Japanese Fortune Cracker next to a fortune cookie (

The batter of the Japanese cookie contains Sesame and Miso instead of vanilla and butter. As a result, the Japanese cookie is bigger and browner compared to the cookie we are all familiar with.

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A Japanese Fortune Cracker (New York Times)

As for the cookie we are all familiar with, its origins can be traced back to WWII. During that period Japanese-owned businesses were forced to shut down and unfortunately many Japanese immigrants were forced into internment camps in North America. It is suspected that Chinese-owned manufacturers discovered the cookie and took over production. At that time, these cookies were considered to be a regional specialty and were originally called “Fortune Tea Cakes” and were popular with military personnel while stationed in San Francisco, California. When the soldiers returned home and dined in Chinese restaurants, they requested these cookies after their meal and were disappointed when the restaurants in their home state didn’t serve them!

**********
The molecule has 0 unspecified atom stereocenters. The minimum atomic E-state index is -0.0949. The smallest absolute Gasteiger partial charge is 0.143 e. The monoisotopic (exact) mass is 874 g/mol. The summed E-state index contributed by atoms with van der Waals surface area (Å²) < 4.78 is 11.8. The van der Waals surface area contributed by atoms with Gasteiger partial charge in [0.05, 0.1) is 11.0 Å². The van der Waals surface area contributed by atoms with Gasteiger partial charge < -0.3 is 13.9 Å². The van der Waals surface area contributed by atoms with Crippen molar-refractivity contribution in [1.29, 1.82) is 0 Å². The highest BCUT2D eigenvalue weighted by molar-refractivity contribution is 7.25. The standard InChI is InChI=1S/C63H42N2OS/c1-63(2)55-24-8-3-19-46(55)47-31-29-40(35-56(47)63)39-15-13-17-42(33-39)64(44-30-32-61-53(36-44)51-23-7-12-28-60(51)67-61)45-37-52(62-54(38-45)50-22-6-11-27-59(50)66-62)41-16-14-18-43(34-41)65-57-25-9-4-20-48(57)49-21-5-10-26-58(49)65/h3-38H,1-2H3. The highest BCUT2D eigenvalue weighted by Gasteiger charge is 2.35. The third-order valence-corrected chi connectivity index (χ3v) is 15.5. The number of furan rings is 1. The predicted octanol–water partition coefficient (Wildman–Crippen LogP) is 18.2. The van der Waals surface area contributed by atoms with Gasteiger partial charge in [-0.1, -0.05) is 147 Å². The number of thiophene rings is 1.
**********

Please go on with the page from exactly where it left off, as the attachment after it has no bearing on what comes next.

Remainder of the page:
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Mass production of Fortune Cookies at a factory (Time)

Due to the high demand, the popularity of the cookie was taking the world over by storm. By the late 1950s, approximately 250 million cookies were being produced each year. During that time, Edward Louie, Founder of the company Lotus Fortune invented an automatic fortune cookie machine in order to speed up production.

The end result? This cookie is found in almost every Chinese restaurant in many places around the world such as North America, the UK, and other countries. However, the one place you would expect to find them, and are surprisingly absent, is China! While it is not traditionally part of Chinese Culture to have dessert, Americans expected something sweet after their meals. Many Chinese restaurants began offering the Fortune Cookie as a way to keep their customers happy.